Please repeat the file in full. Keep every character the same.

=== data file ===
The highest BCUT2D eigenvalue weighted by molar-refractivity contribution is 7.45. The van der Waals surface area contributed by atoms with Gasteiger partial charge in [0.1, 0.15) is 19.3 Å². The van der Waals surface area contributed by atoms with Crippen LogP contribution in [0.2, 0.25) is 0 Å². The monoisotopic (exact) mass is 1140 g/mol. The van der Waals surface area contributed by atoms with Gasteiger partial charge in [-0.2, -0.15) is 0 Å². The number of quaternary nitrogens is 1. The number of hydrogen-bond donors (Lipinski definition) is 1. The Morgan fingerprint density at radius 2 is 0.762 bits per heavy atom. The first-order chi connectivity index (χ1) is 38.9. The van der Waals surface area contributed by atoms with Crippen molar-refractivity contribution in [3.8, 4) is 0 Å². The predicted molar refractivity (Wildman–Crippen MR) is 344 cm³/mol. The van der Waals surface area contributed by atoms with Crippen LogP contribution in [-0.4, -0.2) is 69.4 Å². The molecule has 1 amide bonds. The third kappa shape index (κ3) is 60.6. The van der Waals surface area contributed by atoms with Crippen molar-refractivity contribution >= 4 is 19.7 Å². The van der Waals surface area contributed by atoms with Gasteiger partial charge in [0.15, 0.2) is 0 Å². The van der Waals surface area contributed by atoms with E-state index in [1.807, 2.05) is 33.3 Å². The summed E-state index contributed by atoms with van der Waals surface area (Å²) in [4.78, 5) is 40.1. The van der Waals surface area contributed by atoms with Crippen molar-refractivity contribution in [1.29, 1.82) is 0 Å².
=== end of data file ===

The highest BCUT2D eigenvalue weighted by molar-refractivity contribution is 7.45. The van der Waals surface area contributed by atoms with Gasteiger partial charge in [0.1, 0.15) is 19.3 Å². The van der Waals surface area contributed by atoms with Crippen LogP contribution in [0.2, 0.25) is 0 Å². The monoisotopic (exact) mass is 1140 g/mol. The van der Waals surface area contributed by atoms with Gasteiger partial charge in [-0.2, -0.15) is 0 Å². The number of quaternary nitrogens is 1. The number of hydrogen-bond donors (Lipinski definition) is 1. The Morgan fingerprint density at radius 2 is 0.762 bits per heavy atom. The first-order chi connectivity index (χ1) is 38.9. The van der Waals surface area contributed by atoms with Crippen molar-refractivity contribution in [3.8, 4) is 0 Å². The predicted molar refractivity (Wildman–Crippen MR) is 344 cm³/mol. The van der Waals surface area contributed by atoms with Crippen LogP contribution in [-0.4, -0.2) is 69.4 Å². The molecule has 1 amide bonds. The third kappa shape index (κ3) is 60.6. The van der Waals surface area contributed by atoms with Crippen molar-refractivity contribution >= 4 is 19.7 Å². The van der Waals surface area contributed by atoms with Gasteiger partial charge in [0.15, 0.2) is 0 Å². The van der Waals surface area contributed by atoms with E-state index in [1.807, 2.05) is 33.3 Å². The summed E-state index contributed by atoms with van der Waals surface area (Å²) in [4.78, 5) is 40.1. The van der Waals surface area contributed by atoms with Crippen molar-refractivity contribution in [1.29, 1.82) is 0 Å².